The Verge Defends Copyright Strikes Against ReviewTechUSA, BitWit, Claims They’re Being Harassed
The Verge

The Verge removed the copyright strikes they filed against the YouTube channels ReviewTechUSA and BitWit on February 13th, 2019. This came after they initially filed the strikes, claiming that the criticisms from those channels on The Verge’s video about how to build a PC were not fair use. Well, The Verge editor-in-chief, Nilay Patel, wrote a blog piece about the incident on February 15th, 2019, defending why the legal team initially had those videos hit with copyright strikes and how people are now harassing them.

Patel completely sidesteps any apology directed toward the YouTube channels ReviewTechUSA or BitWit, and instead explains why the strikes were issued and how he actually agreed with the legal team in stating that the videos were not fair use, writing…

“Those two reaction videos used 90 percent of our footage without any edits, cuts, or otherwise transformative use, and one of them in particular featured what our legal team felt was a pretty racist character. Our legal team felt this was not fair use, and issued a copyright strike request to YouTube for those two videos. A number of other very critical videos were not responded to in any way.


“YouTube notified the two channels in question, said there was a chance our request wouldn’t make it through, and asked our legal team for their case. Our team made the case, YouTube agreed the videos were not fair use, and issued the strikes.


“When this was brought to my attention a few hours later, I told them that although I fully agreed with their legal argument, I did not think we should use copyright strikes against legitimate channels even if we thought the videos crossed the line. (And again, I fully agree with our legal team that these videos crossed the line of fair use.)”

After BitWit and ReviewTechUSA took the issue up with YouTube, the team at YouTube agreed with the content creators and had the videos restored.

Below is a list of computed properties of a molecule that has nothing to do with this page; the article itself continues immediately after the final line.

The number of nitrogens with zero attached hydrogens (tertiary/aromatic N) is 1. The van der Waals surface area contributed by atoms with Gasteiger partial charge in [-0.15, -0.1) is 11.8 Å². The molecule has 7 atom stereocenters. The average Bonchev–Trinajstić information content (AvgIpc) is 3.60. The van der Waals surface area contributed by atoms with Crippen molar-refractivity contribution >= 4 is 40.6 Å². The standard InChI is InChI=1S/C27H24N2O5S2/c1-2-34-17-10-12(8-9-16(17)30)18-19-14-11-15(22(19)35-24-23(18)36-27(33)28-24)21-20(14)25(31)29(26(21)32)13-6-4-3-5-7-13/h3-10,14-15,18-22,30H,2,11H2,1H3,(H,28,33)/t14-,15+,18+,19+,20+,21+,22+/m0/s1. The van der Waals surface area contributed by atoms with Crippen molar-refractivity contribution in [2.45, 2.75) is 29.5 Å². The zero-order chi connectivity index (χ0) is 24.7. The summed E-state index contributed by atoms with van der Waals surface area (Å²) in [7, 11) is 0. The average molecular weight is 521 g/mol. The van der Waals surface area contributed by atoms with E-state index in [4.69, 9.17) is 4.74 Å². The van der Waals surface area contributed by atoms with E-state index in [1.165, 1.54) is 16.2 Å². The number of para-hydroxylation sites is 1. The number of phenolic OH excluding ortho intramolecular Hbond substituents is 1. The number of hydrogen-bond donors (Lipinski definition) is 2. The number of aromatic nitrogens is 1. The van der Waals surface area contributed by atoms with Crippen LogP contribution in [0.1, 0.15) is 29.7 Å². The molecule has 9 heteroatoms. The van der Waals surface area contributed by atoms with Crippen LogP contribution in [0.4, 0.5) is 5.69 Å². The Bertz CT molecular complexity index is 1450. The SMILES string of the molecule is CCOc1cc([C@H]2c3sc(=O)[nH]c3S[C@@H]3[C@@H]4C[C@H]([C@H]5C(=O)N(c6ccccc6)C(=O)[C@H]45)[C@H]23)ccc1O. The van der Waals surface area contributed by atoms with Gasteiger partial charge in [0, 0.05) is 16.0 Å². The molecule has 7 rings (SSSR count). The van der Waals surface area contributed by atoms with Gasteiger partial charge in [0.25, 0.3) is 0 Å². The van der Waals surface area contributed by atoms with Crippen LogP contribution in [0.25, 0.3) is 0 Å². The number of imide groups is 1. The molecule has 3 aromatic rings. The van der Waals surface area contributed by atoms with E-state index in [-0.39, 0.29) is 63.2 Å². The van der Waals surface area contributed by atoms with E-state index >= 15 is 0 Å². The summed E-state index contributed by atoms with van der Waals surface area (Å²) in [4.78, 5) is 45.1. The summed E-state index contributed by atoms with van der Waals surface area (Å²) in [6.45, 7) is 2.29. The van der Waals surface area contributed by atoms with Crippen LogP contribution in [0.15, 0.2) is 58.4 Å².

Actually, Patel is wrong.

He claims that 90% of the videos were made up of The Verge’s content without edits or transformative use. However, ReviewTechUSA‘s video was actually 34 minutes long while The Verge’s video was around 11 minutes. So it was three times as long as The Verge’s content. You can see the original video for yourself.

The video contains Richard Masucci’s commentary over The Verge’s video while also offering corrections on what they got wrong in building a PC.

Patel also claimed that BitWit’s video was racist, but didn’t exactly explain how. You can view BitWit’s original video below.

Nevertheless, Patel claims that the strikes didn’t seem like a big deal and wrote that the harassment they were getting was “disappointing”…

“One thing I did not do was tweet about it, because I didn’t think the nuance of this situation would lend itself to tweets, and also quite honestly because I didn’t think it was a big deal. There were strikes, and the strikes were retracted. I assumed everyone would move on. […]


“[…] This is all pretty disappointing, especially since I had retracted the strikes and none of the people involved thought it important to simply ask me about it. I hope everyone involved can take a moment and think about making sure they actually know what they think they know, and the value of communicating directly instead of simply reacting.”

While Patel may not have thought it a big deal, as Masucci from ReviewTechUSA points out, a copyright strike is a big deal for a YouTuber because that’s their livelihood at stake. Three strikes and you’re out. Obviously it was something that Patel didn’t consider since it wasn’t his channels at stake.

Additionally, he did go on Twitter to discuss the topic, where he didn’t fare too well against a lot of the criticism aimed at him from a lot of normies after he said that the piece wasn’t published to apologize.

Patel also found himself in an argument over “fair use”, where he claims that he still stuck by the lawyer’s interpretation that the satire from BitWit was not “fair use”.

Patel was bombarded with even more criticisms by users in the Twitter threads.

Others also criticized them for attempting to use “harassment” as a get out of jail card to avoid being taken to task for falsely copyright striking the YouTube videos that pointed out how bad, how wrong, and how misinformative The Verge’s video was for building a PC.

However, The Verge was one of the prime targets of #GamerGate for a reason, being a major outlet that failed to disclose personal relationships, and engaging in calumny to push their own agenda. To their credit, at least The Verge did update their ethics policies back at the start of 2018, but that didn’t seem to have much of an effect on how they deal with copyright striking YouTubers.

(Thanks for the news tip Blaugast)


Billy has been rustling Jimmies for years covering video games, technology and digital trends within the electronics entertainment space. The GJP cried and their tears became his milkshake. Need to get in touch? Try the Contact Page.

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